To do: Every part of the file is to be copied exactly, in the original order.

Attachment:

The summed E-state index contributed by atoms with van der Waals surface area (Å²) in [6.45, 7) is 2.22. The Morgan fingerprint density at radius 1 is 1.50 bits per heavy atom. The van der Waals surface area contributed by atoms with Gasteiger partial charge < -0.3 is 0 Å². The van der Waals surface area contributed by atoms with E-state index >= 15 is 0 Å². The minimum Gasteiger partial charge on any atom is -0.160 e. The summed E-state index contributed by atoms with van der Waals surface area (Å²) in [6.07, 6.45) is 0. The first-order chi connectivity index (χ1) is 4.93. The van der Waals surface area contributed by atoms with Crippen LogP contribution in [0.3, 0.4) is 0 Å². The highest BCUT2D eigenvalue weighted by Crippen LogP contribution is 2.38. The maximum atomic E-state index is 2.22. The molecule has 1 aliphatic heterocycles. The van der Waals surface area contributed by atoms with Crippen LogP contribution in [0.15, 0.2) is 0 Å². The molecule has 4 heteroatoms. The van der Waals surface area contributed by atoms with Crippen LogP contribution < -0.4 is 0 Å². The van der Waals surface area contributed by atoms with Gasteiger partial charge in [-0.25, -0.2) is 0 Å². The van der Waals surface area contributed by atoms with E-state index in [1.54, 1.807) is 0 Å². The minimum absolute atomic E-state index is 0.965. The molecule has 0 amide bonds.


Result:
The summed E-state index contributed by atoms with van der Waals surface area (Å²) in [6.45, 7) is 2.22. The Morgan fingerprint density at radius 1 is 1.50 bits per heavy atom. The van der Waals surface area contributed by atoms with Gasteiger partial charge < -0.3 is 0 Å². The van der Waals surface area contributed by atoms with E-state index >= 15 is 0 Å². The minimum Gasteiger partial charge on any atom is -0.160 e. The summed E-state index contributed by atoms with van der Waals surface area (Å²) in [6.07, 6.45) is 0. The first-order chi connectivity index (χ1) is 4.93. The van der Waals surface area contributed by atoms with Crippen LogP contribution in [0.3, 0.4) is 0 Å². The highest BCUT2D eigenvalue weighted by Crippen LogP contribution is 2.38. The maximum atomic E-state index is 2.22. The molecule has 1 aliphatic heterocycles. The van der Waals surface area contributed by atoms with Crippen LogP contribution in [0.15, 0.2) is 0 Å². The molecule has 4 heteroatoms. The van der Waals surface area contributed by atoms with Crippen LogP contribution < -0.4 is 0 Å². The van der Waals surface area contributed by atoms with Gasteiger partial charge in [-0.25, -0.2) is 0 Å². The van der Waals surface area contributed by atoms with E-state index in [1.54, 1.807) is 0 Å². The minimum absolute atomic E-state index is 0.965. The molecule has 0 amide bonds.